Muting the clarion call of democracy
Regarding your March 2 editorial “Israel’s Judicial Reform Showdown,” I believe that these reforms in their present state are troubling, to say the least. Prime Minister Benjamin Netanyahu`s contention that his proposal to correct the imbalance between the legislative, executive and judicial branches is a smoke screen, hiding the real intention of residing the real power of the government in the Knesset.
If enacted, the judicial reform bill would allow the parliament to override the decision of the Supreme Court by a single vote. One of the mandates of the Supreme Court is to ensure equal protection under the law. This is designed to ensure that minority rights are not trampled upon by a law promulgated by a zealous and self-serving Knesset.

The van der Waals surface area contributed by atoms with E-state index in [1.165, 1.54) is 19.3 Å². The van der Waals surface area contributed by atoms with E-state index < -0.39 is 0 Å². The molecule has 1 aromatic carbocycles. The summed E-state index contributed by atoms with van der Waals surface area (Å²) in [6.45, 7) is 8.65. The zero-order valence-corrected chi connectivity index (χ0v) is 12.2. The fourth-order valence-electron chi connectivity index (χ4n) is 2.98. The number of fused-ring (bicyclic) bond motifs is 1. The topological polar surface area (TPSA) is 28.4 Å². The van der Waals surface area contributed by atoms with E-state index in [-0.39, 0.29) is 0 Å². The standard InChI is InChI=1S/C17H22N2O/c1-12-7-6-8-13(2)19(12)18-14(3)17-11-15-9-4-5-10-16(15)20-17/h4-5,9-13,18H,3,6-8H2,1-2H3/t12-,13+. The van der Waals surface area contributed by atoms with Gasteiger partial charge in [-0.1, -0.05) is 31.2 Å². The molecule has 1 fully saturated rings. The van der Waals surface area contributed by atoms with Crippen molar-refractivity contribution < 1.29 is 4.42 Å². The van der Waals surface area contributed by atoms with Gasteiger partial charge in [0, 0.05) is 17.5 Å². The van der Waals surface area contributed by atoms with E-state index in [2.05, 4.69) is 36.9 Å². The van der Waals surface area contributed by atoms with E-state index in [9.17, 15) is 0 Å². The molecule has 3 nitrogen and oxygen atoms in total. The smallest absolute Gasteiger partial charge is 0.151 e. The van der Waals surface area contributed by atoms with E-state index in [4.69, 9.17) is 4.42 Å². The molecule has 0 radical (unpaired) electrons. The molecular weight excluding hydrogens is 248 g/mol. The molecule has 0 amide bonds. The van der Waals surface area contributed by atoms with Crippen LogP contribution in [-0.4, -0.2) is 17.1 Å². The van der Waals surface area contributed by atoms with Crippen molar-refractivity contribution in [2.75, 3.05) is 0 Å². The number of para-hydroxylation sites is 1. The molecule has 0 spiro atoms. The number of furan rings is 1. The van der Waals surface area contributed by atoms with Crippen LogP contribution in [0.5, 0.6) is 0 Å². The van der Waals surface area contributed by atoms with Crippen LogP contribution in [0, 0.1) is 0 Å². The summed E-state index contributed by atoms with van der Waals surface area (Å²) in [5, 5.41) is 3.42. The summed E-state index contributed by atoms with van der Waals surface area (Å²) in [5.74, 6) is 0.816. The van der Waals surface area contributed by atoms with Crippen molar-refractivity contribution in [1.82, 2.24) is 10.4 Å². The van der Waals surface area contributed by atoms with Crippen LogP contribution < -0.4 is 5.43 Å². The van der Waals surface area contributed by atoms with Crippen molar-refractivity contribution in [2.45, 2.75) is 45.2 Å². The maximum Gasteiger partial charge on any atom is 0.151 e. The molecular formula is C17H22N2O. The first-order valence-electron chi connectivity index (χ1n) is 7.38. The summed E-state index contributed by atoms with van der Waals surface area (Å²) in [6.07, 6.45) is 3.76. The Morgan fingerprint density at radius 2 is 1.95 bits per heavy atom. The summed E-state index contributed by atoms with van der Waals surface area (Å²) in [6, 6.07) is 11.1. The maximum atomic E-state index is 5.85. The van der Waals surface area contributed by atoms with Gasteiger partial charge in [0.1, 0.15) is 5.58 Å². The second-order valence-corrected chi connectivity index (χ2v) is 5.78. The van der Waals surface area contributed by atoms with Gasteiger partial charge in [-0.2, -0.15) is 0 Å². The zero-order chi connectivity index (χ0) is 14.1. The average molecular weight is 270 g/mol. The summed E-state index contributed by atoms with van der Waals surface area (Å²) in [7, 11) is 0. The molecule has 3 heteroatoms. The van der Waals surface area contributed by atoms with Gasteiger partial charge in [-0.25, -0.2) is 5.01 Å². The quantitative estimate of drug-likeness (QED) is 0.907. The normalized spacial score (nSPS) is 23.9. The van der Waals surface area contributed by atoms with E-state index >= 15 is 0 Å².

In making a decision, the Supreme Court must balance the rights of the minority with the rights of the majority on a particular issue. For example, parliament recently had a preliminary vote sponsored by Jewish Power led by Itamar Ben-Gvir to impose the death penalty on people convicted of murder in political violence against Israeli citizens. It is important to note that this bill does not appear to include protection of all people residing in Israel. If enacted in its present form, it is likely that this law would be struck down by the Supreme Court since it does not afford equal protection under the law. However, this decision could be overturned by a single vote in the Knesset.
For many years, Israel has trumpeted itself as a clarion call of democracy in the Middle East, a beacon of light among many totalitarian regimes. I am sorry to say that the passage of the proposed judicial reforms would result in the muting of this clarion call and the extinguishment of this beacon of light.
Mitchell Wasson, Olney